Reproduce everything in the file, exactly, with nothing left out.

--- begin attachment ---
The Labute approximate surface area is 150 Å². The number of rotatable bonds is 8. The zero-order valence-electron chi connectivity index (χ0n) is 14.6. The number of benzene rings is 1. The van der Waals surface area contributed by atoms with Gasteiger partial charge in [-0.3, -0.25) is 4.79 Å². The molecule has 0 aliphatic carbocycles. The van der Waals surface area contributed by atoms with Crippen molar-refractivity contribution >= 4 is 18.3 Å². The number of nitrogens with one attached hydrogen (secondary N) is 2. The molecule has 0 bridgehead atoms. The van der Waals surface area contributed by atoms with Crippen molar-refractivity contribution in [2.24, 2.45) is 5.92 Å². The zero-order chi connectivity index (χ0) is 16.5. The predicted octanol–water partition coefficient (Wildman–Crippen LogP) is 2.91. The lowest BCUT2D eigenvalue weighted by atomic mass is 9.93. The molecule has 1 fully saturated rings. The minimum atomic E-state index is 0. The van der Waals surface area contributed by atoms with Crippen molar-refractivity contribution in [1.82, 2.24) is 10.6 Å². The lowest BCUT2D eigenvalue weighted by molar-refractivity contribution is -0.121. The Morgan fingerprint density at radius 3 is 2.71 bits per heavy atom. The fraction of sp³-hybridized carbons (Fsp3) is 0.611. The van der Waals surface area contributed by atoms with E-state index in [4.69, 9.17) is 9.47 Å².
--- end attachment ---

The Labute approximate surface area is 150 Å². The number of rotatable bonds is 8. The zero-order valence-electron chi connectivity index (χ0n) is 14.6. The number of benzene rings is 1. The van der Waals surface area contributed by atoms with Gasteiger partial charge in [-0.3, -0.25) is 4.79 Å². The molecule has 0 aliphatic carbocycles. The van der Waals surface area contributed by atoms with Crippen molar-refractivity contribution >= 4 is 18.3 Å². The number of nitrogens with one attached hydrogen (secondary N) is 2. The molecule has 0 bridgehead atoms. The van der Waals surface area contributed by atoms with Crippen molar-refractivity contribution in [2.24, 2.45) is 5.92 Å². The zero-order chi connectivity index (χ0) is 16.5. The predicted octanol–water partition coefficient (Wildman–Crippen LogP) is 2.91. The lowest BCUT2D eigenvalue weighted by atomic mass is 9.93. The molecule has 1 fully saturated rings. The minimum atomic E-state index is 0. The van der Waals surface area contributed by atoms with Crippen molar-refractivity contribution in [1.82, 2.24) is 10.6 Å². The lowest BCUT2D eigenvalue weighted by molar-refractivity contribution is -0.121. The Morgan fingerprint density at radius 3 is 2.71 bits per heavy atom. The fraction of sp³-hybridized carbons (Fsp3) is 0.611. The van der Waals surface area contributed by atoms with E-state index in [4.69, 9.17) is 9.47 Å².